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We made a client/server program that runs at localhost. Is it possible to execute a man in the middle attack on the loopback between the client and server?

  • and are you also wondering about MITM via traffic/packets? Is your question about whether using 127.0.0.1 will leak traffic to the network? – schroeder Nov 26 '15 at 17:29
  • I need to capture a packet and modify it. And then the one who gets the message must reject it because of the HMAC. Its an assignment on security. I have seen some tutorials but I cant find something about MITM on loopback – elenaa Nov 26 '15 at 17:31
  • I'd suggest not searching for MITM on loopback, but rather accessing packets on loopback. From there you will see what is possible in your situation. – schroeder Nov 26 '15 at 17:36
  • Thank you. After accessing packet (eg with Wireshark), I have to modify it. Is it ettercap good for this? And if yes is there a website I can see an example of it? And one last thing...is this considered mitm attack? – elenaa Nov 27 '15 at 13:49
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Depending on how the programs know each other it might be possible.

Assuming you are running a server that only listens on 127.0.0.1 and a client that tries to connect to it. What port does the server listen on? What happens when the port is ocuppied? How does a client know it's a correct port?

Assuming that the port is not hardcoded in both server and client, but is somehow configured, one could setup a MITM on a different port and trick a client to connect to that modified port.

Poor man's example - assuming you have SSH server on your local box

socat TCP-LISTEN:1234 TCP:127.0.0.1:22

In the other console do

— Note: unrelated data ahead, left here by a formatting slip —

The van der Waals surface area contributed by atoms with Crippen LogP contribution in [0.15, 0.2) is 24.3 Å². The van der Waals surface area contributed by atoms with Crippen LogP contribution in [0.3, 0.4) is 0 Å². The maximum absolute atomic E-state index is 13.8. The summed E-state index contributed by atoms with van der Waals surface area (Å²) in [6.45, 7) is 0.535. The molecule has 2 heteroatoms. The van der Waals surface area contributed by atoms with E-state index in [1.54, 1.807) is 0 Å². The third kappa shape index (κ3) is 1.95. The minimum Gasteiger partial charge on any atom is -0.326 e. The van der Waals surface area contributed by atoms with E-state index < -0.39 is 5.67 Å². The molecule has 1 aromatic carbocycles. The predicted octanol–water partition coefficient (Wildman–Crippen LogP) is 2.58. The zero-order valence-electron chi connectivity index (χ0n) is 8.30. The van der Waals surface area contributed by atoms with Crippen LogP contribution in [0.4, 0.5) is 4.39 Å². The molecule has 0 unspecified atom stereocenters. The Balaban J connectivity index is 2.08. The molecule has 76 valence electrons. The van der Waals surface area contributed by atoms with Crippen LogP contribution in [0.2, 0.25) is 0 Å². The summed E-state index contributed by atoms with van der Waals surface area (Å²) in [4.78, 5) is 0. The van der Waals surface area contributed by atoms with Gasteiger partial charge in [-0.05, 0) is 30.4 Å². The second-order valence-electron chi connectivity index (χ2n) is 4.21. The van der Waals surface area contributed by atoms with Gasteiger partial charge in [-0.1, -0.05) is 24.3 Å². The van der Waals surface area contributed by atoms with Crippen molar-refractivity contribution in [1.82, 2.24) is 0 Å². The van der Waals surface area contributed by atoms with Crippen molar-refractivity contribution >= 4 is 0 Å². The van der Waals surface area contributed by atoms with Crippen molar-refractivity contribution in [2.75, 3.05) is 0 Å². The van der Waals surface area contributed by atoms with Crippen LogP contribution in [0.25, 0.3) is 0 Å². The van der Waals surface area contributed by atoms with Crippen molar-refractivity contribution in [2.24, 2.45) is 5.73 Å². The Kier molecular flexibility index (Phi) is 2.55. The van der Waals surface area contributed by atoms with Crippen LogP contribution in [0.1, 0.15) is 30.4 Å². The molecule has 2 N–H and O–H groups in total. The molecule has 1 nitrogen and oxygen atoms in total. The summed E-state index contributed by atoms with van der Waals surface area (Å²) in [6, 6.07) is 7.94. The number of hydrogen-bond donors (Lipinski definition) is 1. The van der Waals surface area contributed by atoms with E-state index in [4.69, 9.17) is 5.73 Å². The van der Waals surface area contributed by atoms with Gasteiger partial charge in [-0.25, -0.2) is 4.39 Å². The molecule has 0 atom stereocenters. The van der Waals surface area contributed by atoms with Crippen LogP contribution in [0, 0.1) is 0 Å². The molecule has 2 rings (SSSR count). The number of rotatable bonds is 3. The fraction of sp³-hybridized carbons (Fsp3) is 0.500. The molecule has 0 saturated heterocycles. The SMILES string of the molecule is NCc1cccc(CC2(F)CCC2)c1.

ssh 127.0.0.1 -p 1234

You'll see that you connect to your own SSH. Kill the socat in the first console and you see connection breaks. The socat is your MITM.

Edit: After you've specified your target (modifying a packet en-route and watching HMAC break it), I'd guess you'll need a second server, that normally only forwards packets from one socket to other, but after somehow notifying it (10% of the time, a specific file exists, a signal is received, 10s after startup...) it modifies the received packet before forwarding.

  • Actually there are two clients who have used the server only to exchange their digital certificates. After that they created a symmetrical key and now the clients communicate without the server. We no longer use the server. Can I capture a packet while these 2 communicate and modify it with MITM attack? Sorry i am new to security stuff. – elenaa Nov 26 '15 at 17:40
  • @elenaa For each of the client's it's the '1client to 1 server' scenario at time. So you could insert your MITM probe between any client and a server, or both clients and a server. Or you could follow schroeder's comment to your original post and look for a packet capture software. It might be easier than fully custom MITM proxy. – Torinthiel Nov 26 '15 at 17:44
  • actually, at first, i isolated one packet with wireshark and edit the timestamp with editcap. Is this "accepted" as attack of violation or anything? – elenaa Nov 26 '15 at 17:47
  • @elenaa Not really, unless the timestamp was part of the original packet (wireshark records the timestamp of packet when it captures it) and somehow reinjected the packet into the stream. AFAIK it's not possible with wireshark alone. – Torinthiel Nov 26 '15 at 18:06
  • After accessing packet (eg with Wireshark), I have to modify it. Is it ettercap good for this? And if yes is there a website I can see an example of it? And one last thing...is this considered mitm attack? – elenaa Nov 27 '15 at 13:54

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